Florida Department of Health releases new daily report on number of COVID-19 vaccinations

Over 30,000 people had been vaccinated as of Saturday morning, according to report

ORLANDO, Fla. – The Florida Department of Health on Saturday issued its first vaccine report that will be updated daily, just like the number of COVID-19 cases.

As of 7 a.m. Saturday, 32,707 individuals had been vaccinated, according to FDOH.

The data shows the following cumulative totals of vaccinations in Central Florida counties:

  • Orange County - 3,210 vaccinations
  • Seminole County - 1,125 vaccinations
  • Brevard County - 85 vaccinations
  • Volusia County - 212 vaccinations
  • Lake County - 316 vaccinations
  • Marion County - 74 vaccinations
  • Osceola County - 386 vaccinations
  • Flagler County - 22 vaccinations
  • Sumter County - 12 vaccinations

The view the entire report, click or swipe here.

The data summarizes the number of people who have received either their first dose or have completed the series for a COVID-19 vaccine. A person can only be counted in one category, first dose or series complete.

Gov. Ron DeSantis already announced Florida plans to receive 367,000 doses of the Moderna vaccine over the next several days, spread out among nearly 200 hospitals across the state who did not receive the Pfizer vaccine.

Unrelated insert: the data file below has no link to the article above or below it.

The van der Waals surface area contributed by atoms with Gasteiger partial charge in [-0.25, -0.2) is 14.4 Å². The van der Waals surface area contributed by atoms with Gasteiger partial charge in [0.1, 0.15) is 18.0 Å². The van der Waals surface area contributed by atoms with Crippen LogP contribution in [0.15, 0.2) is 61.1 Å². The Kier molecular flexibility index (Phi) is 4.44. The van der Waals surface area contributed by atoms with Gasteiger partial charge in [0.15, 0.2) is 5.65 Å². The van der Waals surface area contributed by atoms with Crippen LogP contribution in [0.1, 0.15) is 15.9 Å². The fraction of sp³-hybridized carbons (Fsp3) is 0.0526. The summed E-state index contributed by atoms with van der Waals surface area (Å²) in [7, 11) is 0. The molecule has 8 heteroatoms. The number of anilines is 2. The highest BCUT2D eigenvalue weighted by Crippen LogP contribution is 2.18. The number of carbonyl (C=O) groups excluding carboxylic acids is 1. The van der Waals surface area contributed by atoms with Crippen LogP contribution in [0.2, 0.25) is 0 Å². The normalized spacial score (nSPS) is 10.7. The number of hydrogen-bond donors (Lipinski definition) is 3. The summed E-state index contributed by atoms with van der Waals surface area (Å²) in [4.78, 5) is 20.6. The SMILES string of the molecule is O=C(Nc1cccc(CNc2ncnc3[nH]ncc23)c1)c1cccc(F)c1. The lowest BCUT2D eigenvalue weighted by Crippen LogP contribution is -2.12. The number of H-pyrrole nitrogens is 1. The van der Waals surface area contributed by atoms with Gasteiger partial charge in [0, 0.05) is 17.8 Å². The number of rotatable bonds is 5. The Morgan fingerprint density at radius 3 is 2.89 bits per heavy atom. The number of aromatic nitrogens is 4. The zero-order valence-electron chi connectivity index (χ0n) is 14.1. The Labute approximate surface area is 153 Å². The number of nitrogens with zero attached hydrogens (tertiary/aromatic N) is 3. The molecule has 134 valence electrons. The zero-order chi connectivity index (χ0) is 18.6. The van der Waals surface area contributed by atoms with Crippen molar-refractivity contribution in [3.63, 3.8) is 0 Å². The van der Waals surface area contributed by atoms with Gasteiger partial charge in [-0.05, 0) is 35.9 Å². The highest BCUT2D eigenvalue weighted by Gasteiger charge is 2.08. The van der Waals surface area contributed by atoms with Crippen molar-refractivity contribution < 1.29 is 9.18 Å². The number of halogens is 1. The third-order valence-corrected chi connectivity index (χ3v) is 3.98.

News 6 went through the list and found more than three dozen hospitals in Central Florida. The state posted a list at this link of Florida hospitals set to receive the Moderna vaccine.

Dr. Stephen Smith serves as the chief scientific officer for AdventHealth’s Central Florida Division.

“This is a real milestone to have a second vaccine,” he said. “The Moderna vaccine does not need to be stored at the extremely low temperatures that the Pfizer vaccine requires, so freezer capacity is really less of an issue for Moderna.”

At AdventHealth, its vaccine scientific review committee plans on releasing recommendations sometime within the next week as to who should receive which vaccine.

“We spent a lot of time talking about those differences between those two vaccines,” he said. “They’re small and subtle, but they may allow us to make some specific recommendations.”


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